A spatiotemporal atlas of autism risk gene expression in the human cortex

  • Awarded: 2020
  • Award Type: Director
  • Award #: 736282

Autism spectrum disorder (ASD) is a multifactorial spectrum of neurodevelopmental conditions with complex genetic traits underlying their etiology. To hypothesize whether genes implicated in ASD affect the development or function of specific brain circuits, researchers often intersect ASD risk gene lists with transcriptomic data sets of the human cerebral cortex across development.

Previous reports and preliminary single-cell RNA sequencing (scRNAseq) data on the prenatal brain indicate that several ASD risk genes show enriched expression in neurons of the subplate, a transient zone underneath the cortical plate that is evolutionarily expanded in primates and plays a critical role in the development of the cortex. Remarkably, some of these genes express in a regional manner across the cortex, implicating spatially distinct subtypes of subplate neurons in ASD. However, there is a lack of high-quality validation of such spatiotemporal expression patterns of ASD genes in subplate neurons and other neural types in intact human brain tissue.

In the current project, Omer Bayraktar’s research team, in collaboration with Tomasz Nowakowski, plans to validate the spatiotemporal expression pattern of ASD risk genes in subplate neurons in the developing and adult human brain using high-throughput spatial transcriptomics. Specifically, the teams will initiate the development of a spatio-temporal autism gene expression (STAGE) resource, consisting of data from intact human brain tissue surveyed using a new transcriptome-wide in situ hybridization method based on NanoString’s Whole Transcriptome Atlas (WTA) technology1. This approach will be used to validate ASD risk gene expression in regional populations of human subplate neurons in situ across two disease-related cortical areas in the developing and adult human cerebral cortex.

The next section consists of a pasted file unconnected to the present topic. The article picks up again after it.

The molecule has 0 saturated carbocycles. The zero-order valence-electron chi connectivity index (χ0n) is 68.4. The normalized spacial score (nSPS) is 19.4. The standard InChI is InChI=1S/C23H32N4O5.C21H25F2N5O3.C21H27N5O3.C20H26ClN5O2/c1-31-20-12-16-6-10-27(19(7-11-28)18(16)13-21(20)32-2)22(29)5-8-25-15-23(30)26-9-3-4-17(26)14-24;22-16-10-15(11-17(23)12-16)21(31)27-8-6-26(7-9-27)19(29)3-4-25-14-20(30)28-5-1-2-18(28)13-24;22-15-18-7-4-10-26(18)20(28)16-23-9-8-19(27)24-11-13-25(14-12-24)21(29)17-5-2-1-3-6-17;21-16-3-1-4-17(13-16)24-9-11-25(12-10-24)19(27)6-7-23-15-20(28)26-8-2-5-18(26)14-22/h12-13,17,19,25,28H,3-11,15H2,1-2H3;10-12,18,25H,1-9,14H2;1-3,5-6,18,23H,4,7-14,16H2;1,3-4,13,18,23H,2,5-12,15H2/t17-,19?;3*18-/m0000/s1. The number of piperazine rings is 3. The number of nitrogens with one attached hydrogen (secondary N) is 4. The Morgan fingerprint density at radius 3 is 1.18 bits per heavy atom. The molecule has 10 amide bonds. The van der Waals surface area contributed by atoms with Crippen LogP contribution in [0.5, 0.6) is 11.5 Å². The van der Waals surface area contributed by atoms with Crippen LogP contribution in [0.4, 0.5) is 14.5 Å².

These experiments will help confirm if regional subtypes of human subplate neurons are implicated in ASD. In future experiments, STAGE can be expanded to assay all human cortical areas across the life-span. These efforts will lead to a comprehensive cellular map of ASD gene expression and illuminate the cellular origins of ASD.


1.Roberts K. et al. bioRxiv (2021) Preprint
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